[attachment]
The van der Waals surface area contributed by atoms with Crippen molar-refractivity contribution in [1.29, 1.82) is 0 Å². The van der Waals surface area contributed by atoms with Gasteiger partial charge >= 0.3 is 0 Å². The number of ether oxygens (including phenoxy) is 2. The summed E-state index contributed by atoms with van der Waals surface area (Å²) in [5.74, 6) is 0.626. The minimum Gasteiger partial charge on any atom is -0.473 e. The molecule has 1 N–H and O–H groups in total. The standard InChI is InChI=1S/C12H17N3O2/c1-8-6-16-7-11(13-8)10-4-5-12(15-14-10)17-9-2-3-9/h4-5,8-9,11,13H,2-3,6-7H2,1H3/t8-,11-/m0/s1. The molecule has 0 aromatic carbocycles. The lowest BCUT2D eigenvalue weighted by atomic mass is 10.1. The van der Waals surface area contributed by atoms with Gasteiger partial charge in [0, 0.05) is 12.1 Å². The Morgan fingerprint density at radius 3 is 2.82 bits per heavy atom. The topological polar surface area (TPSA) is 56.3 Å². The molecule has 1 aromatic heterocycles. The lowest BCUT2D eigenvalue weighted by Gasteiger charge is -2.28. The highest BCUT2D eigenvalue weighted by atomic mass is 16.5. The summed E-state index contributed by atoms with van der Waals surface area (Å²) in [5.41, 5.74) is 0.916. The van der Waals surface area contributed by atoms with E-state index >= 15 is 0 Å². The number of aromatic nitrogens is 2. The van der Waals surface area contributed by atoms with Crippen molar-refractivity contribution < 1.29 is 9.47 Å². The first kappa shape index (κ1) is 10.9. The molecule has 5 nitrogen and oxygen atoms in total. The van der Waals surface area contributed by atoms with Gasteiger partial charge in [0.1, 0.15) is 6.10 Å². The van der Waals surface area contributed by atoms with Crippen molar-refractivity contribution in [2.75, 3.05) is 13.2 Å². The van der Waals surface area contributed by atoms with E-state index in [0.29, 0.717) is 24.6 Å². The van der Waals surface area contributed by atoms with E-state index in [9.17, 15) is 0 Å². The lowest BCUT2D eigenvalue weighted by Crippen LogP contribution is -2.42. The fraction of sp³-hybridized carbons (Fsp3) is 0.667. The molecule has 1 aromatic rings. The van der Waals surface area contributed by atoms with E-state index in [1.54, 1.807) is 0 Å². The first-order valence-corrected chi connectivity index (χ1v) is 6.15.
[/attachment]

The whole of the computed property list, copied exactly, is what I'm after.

The van der Waals surface area contributed by atoms with Crippen molar-refractivity contribution in [1.29, 1.82) is 0 Å². The van der Waals surface area contributed by atoms with Gasteiger partial charge >= 0.3 is 0 Å². The number of ether oxygens (including phenoxy) is 2. The summed E-state index contributed by atoms with van der Waals surface area (Å²) in [5.74, 6) is 0.626. The minimum Gasteiger partial charge on any atom is -0.473 e. The molecule has 1 N–H and O–H groups in total. The standard InChI is InChI=1S/C12H17N3O2/c1-8-6-16-7-11(13-8)10-4-5-12(15-14-10)17-9-2-3-9/h4-5,8-9,11,13H,2-3,6-7H2,1H3/t8-,11-/m0/s1. The molecule has 0 aromatic carbocycles. The lowest BCUT2D eigenvalue weighted by atomic mass is 10.1. The van der Waals surface area contributed by atoms with Gasteiger partial charge in [0, 0.05) is 12.1 Å². The Morgan fingerprint density at radius 3 is 2.82 bits per heavy atom. The topological polar surface area (TPSA) is 56.3 Å². The molecule has 1 aromatic heterocycles. The lowest BCUT2D eigenvalue weighted by Gasteiger charge is -2.28. The highest BCUT2D eigenvalue weighted by atomic mass is 16.5. The summed E-state index contributed by atoms with van der Waals surface area (Å²) in [5.41, 5.74) is 0.916. The van der Waals surface area contributed by atoms with E-state index >= 15 is 0 Å². The number of aromatic nitrogens is 2. The van der Waals surface area contributed by atoms with Crippen molar-refractivity contribution < 1.29 is 9.47 Å². The first kappa shape index (κ1) is 10.9. The molecule has 5 nitrogen and oxygen atoms in total. The van der Waals surface area contributed by atoms with Gasteiger partial charge in [0.1, 0.15) is 6.10 Å². The van der Waals surface area contributed by atoms with Crippen molar-refractivity contribution in [2.75, 3.05) is 13.2 Å². The van der Waals surface area contributed by atoms with E-state index in [0.29, 0.717) is 24.6 Å². The van der Waals surface area contributed by atoms with E-state index in [9.17, 15) is 0 Å². The lowest BCUT2D eigenvalue weighted by Crippen LogP contribution is -2.42. The fraction of sp³-hybridized carbons (Fsp3) is 0.667. The molecule has 1 aromatic rings. The van der Waals surface area contributed by atoms with E-state index in [1.54, 1.807) is 0 Å². The first-order valence-corrected chi connectivity index (χ1v) is 6.15.